History of the Kamloops Judo Club

The Kamloops Judo Club was founded in late 1956 by citizens of the Kamloops Japanese Community, and with help from the Buddhist Church. Yosh Yoshida ,
Kaz Yokoyama and Frank Maeda were then black belts, who started teaching in Kamloops; creating the Kamloops Judo Club. In 1956, Henry Uyeda joined the club and is currently the head Sensei with many years of dedication.

The Kamloops Judo Club started participating in the basement of the Kamloops Buddhist Church, then moved to different halls throughout Kamloops between 1956 and 1975. Often the conditions in these halls were less than optimal for the practice of Judo. Past members can remember the buckets placed to catch dripping water or the workouts during bitter cold winters. At that time approximately thirty people each year practiced Judo and the idea of finding a permanent Dojo or practice hall was ever present.

Mr. Art Keenan tried to improve the conditions of the old Dojo and sought help from many service clubs. Without success, Art developed a proposal to construct a Japanese Cultural/Martial Arts centre on school district property. The proposal was presented in January 1973 to the School District No.24 Board of Trustees and stated the club would build the centre at no cost in return for maintenance, repairs and utility costs. The building would be used by the schools during school hours and by the club during off hours. The proposal was accepted by the Board and approved by the Department of Education.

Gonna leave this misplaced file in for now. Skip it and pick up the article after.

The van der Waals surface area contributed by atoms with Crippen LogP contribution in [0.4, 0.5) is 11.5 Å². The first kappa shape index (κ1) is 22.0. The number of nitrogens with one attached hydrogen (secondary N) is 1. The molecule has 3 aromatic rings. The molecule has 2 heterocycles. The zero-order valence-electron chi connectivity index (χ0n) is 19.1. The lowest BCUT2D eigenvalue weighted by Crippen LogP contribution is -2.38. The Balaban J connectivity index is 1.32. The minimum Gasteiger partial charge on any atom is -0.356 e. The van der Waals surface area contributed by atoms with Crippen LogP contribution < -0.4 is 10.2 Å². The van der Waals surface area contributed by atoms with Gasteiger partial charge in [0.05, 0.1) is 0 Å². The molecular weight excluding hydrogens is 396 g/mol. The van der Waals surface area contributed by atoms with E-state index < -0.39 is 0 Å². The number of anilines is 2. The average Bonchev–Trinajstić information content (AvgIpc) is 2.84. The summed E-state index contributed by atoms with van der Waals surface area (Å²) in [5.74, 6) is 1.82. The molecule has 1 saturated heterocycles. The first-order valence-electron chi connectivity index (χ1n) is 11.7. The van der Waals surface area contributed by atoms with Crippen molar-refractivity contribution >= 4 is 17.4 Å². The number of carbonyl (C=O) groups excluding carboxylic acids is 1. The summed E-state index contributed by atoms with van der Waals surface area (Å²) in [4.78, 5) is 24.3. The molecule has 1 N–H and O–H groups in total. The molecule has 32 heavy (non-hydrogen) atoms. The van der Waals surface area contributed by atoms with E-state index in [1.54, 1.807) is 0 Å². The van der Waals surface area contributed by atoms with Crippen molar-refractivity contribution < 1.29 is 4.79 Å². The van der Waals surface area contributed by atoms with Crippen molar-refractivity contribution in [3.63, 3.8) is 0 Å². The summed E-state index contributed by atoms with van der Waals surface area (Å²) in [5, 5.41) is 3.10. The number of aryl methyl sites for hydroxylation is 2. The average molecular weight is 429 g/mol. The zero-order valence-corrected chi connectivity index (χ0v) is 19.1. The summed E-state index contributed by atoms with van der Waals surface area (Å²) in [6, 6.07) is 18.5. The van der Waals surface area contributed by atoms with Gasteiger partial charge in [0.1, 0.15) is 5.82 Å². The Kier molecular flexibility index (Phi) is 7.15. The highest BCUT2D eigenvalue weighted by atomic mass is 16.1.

As the enterprise involved great financial responsibilities, a decision was made to incorporate under “The Society’s Act”. Incorporation as the “Kamloops Judo Society” was granted on October 26, 1973. Construction of the centre began less than a year later with the sod turning on Monday, September 16, 1974. With the help of volunteers, Yosh Yoshida built the Kamloops Dojo and opening ceremonies were held on Saturday, May 24, 1975. The Dojo is still one of the best judo facilities in B.C. where students receive high quality instruction in a pleasant environment.

The “Koenkai” (parents group) is another essential part of the Kamloops Judo Club and has been in existence since the early beginnings of the organization. This group of supporters was started in 1957 and has been one of the secrets to the great success of the club. It is the Koenkai who, along with the instructors and students, have worked hard to make the goals of the club attainable. The Koenkai has donated countless hours to help raise funds for the building of the Dojo, the trip to Japan, the routine costs of running the club and bringing different instructors to Kamloops. After 28 years of support from the Koenkai, it was separated due to the aging citizens. Without the Koenkai, the Kamloops Judo Club would never have taken root and grown. There are far too many of these people to mention here, but they all deserve many thanks for their time and dedication.



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